How to Sell, Donate or Recycle Electronics or E-waste

If you’re in the midst of decluttering or plan to start simplifying soon, you may come across a number of electronics and tech accessories that you don’t want or use anymore. Whether it’s computers, mobile phones, flatscreen TVs, CDs, DVDs, batteries, keyboards, cords or other tech gear, you can’t simply throw them away. Not only do the materials and minerals they’re made from not break down properly in landfills, they’re also mostly nonrenewable, making them valuable and in high demand for reuse. In many states, it’s actually illegal to throw certain electronic materials in the garbage.

The question you’ll undoubtedly ask yourself is, What do I do with all of these electronic items I don’t want?

The truth is, it’s pretty easy to sell, donate or recycle most electronics. Check out how to keep scarce or hazardous materials out of the landfill and reduce the environmental impact of e-waste.

E-waste-CD-DVD-Blog-image-2.png Your old tech toys and accessories could earn you some extra spending money. Whether you use a formal trade-in program like those from Amazon, Apple or Best Buy, or list your items for sale on websites like Facebook Marketplace, Declttr or OfferUp, you can get rewarded while helping the planet.

E-waste-CD-DVD-Blog-image-3.png Sometimes, you’d rather just get your unused tech out of your home quickly. That’s OK! Electronics in working condition can be donated so that another person can enjoy them. Goodwill, Salvation Army and local charity shops are great places to start. Ask your local library if it accepts donations of CDs, DVDs and video games, and check with schools near you to see if teachers could use any of your items. Your local Buy Nothing Facebook Group can help you clear out electronics responsibly, and even your local zoo or aquarium may host e-recycling programs.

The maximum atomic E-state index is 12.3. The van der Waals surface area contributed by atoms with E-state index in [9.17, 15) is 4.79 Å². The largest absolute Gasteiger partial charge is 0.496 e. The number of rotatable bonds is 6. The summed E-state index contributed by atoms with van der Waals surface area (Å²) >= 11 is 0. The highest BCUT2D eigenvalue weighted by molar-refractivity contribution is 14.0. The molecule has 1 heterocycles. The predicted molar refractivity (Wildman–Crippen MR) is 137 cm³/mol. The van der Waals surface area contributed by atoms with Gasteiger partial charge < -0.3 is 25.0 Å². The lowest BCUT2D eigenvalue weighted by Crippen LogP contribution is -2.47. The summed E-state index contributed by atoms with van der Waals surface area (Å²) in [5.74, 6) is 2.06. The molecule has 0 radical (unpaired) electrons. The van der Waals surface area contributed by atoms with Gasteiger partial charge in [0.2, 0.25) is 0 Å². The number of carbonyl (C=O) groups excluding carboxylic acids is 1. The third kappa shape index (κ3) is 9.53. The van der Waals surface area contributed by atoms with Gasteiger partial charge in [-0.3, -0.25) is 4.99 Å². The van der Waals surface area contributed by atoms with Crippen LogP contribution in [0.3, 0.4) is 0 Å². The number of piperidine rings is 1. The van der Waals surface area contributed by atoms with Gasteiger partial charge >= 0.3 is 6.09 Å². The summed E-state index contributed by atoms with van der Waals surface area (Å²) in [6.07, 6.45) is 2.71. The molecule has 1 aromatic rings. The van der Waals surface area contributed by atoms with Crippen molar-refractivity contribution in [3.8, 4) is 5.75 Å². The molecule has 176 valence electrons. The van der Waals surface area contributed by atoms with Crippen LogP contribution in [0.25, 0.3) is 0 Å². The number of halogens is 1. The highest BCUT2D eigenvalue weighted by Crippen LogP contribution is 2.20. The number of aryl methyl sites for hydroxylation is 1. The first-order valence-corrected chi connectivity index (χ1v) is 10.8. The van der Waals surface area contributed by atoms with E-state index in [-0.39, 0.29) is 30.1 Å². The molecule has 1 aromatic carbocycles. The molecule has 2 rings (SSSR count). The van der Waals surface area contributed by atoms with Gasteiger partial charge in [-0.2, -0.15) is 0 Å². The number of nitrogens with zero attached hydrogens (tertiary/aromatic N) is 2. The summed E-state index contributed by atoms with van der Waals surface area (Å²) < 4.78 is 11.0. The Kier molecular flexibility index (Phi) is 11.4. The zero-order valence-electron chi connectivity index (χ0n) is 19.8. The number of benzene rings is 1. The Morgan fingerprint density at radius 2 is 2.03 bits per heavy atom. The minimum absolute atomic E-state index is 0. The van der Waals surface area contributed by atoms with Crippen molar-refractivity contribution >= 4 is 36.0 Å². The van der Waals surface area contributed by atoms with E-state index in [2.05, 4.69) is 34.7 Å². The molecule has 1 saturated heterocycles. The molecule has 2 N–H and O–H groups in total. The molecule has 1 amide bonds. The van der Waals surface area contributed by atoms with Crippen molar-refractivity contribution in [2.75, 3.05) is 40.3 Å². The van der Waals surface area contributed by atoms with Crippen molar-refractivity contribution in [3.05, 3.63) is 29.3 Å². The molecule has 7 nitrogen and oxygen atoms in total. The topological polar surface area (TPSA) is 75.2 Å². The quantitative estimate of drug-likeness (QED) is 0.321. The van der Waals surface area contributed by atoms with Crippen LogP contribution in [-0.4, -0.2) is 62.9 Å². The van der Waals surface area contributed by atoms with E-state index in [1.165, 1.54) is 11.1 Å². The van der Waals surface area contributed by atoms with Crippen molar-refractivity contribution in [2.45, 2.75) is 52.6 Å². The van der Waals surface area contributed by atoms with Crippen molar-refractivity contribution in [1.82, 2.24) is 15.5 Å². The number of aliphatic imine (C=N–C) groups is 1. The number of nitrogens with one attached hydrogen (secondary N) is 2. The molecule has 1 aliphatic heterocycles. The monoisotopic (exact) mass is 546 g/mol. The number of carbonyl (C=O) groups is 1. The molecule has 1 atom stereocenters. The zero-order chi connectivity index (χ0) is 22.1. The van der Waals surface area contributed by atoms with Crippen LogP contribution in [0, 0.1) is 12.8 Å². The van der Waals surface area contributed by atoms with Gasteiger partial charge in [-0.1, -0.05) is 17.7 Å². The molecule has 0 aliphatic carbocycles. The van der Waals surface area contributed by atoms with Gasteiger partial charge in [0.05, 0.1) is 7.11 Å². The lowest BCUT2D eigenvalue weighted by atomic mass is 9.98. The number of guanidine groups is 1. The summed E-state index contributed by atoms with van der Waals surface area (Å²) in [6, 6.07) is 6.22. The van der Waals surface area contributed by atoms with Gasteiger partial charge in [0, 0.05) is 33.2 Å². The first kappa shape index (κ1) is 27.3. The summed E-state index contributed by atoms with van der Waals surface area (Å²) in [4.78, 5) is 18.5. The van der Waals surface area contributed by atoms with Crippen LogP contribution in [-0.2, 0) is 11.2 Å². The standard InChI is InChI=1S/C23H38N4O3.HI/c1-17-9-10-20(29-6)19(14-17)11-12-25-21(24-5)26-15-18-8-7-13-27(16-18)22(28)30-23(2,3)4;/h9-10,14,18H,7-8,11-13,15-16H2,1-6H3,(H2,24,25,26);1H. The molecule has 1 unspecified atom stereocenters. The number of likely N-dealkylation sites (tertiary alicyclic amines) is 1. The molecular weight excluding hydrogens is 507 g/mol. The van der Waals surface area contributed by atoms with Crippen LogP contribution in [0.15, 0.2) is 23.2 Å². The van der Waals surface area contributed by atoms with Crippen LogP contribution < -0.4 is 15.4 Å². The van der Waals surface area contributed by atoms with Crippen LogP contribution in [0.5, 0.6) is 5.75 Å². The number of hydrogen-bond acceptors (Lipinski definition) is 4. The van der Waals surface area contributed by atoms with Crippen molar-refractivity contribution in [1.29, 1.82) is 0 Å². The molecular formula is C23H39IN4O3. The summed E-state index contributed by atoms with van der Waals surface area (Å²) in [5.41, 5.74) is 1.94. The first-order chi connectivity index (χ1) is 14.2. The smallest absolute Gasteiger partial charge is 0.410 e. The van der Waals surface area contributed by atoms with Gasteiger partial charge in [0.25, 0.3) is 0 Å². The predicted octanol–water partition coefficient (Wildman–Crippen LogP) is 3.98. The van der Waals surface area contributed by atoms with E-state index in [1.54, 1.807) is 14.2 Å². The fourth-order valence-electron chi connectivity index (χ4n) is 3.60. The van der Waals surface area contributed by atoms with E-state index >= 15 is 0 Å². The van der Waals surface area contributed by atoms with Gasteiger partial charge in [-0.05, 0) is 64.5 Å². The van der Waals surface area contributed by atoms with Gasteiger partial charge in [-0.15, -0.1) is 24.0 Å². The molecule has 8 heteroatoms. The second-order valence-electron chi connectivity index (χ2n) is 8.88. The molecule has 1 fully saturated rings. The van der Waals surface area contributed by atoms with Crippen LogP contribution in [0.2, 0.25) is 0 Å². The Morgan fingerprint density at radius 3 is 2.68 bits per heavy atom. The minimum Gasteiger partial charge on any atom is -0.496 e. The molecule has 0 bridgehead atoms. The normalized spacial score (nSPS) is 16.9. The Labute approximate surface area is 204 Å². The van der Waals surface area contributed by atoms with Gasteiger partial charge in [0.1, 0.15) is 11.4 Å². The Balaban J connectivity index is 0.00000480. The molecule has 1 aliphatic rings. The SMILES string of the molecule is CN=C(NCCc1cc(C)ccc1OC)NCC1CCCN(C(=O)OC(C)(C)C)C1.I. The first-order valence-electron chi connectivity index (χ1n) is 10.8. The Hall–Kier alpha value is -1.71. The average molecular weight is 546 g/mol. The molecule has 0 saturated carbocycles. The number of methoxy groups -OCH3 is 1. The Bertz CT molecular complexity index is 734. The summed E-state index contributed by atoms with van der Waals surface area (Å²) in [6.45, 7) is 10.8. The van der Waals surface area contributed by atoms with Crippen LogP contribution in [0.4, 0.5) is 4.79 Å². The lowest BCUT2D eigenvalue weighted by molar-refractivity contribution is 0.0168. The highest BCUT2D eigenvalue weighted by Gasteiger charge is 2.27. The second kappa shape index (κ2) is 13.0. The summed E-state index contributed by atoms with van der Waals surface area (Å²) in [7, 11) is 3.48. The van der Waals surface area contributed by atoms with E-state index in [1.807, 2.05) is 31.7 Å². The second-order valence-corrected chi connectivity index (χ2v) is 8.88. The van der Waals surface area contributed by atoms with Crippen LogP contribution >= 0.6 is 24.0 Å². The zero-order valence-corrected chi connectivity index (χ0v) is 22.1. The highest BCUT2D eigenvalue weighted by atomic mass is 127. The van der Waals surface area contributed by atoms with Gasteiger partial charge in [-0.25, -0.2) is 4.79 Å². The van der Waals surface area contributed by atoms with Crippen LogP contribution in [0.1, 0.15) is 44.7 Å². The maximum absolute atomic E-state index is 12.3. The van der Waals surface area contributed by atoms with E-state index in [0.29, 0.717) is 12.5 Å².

E-waste-CD-DVD-Blog-image-4.png For broken electronics, or items you couldn’t find a new home for (by selling or donating), your last course of action may be recycling.

Check out these sites to find electronics recycling locations near you:

  • Earth911 (for many types of electronics as well as hundreds of other materials)
  • Best Buy (for many types of electronics; limit three items per household, per day)
  • Consumer Technology Association (for TVs, monitors, computers, laptops, printers, mobile phones and other electronics)
  • Call2recycle (for batteries and mobile phones)

Note: Because program rules and locations change, make sure to call ahead to confirm your donation can still be accepted.

In our tech-loving society, you’ll probably have many electronics to rehome or recycle in your lifetime. Knowing what options and resources are available makes it much easier to make the eco-friendly decision whenever you need to declutter some e-waste.

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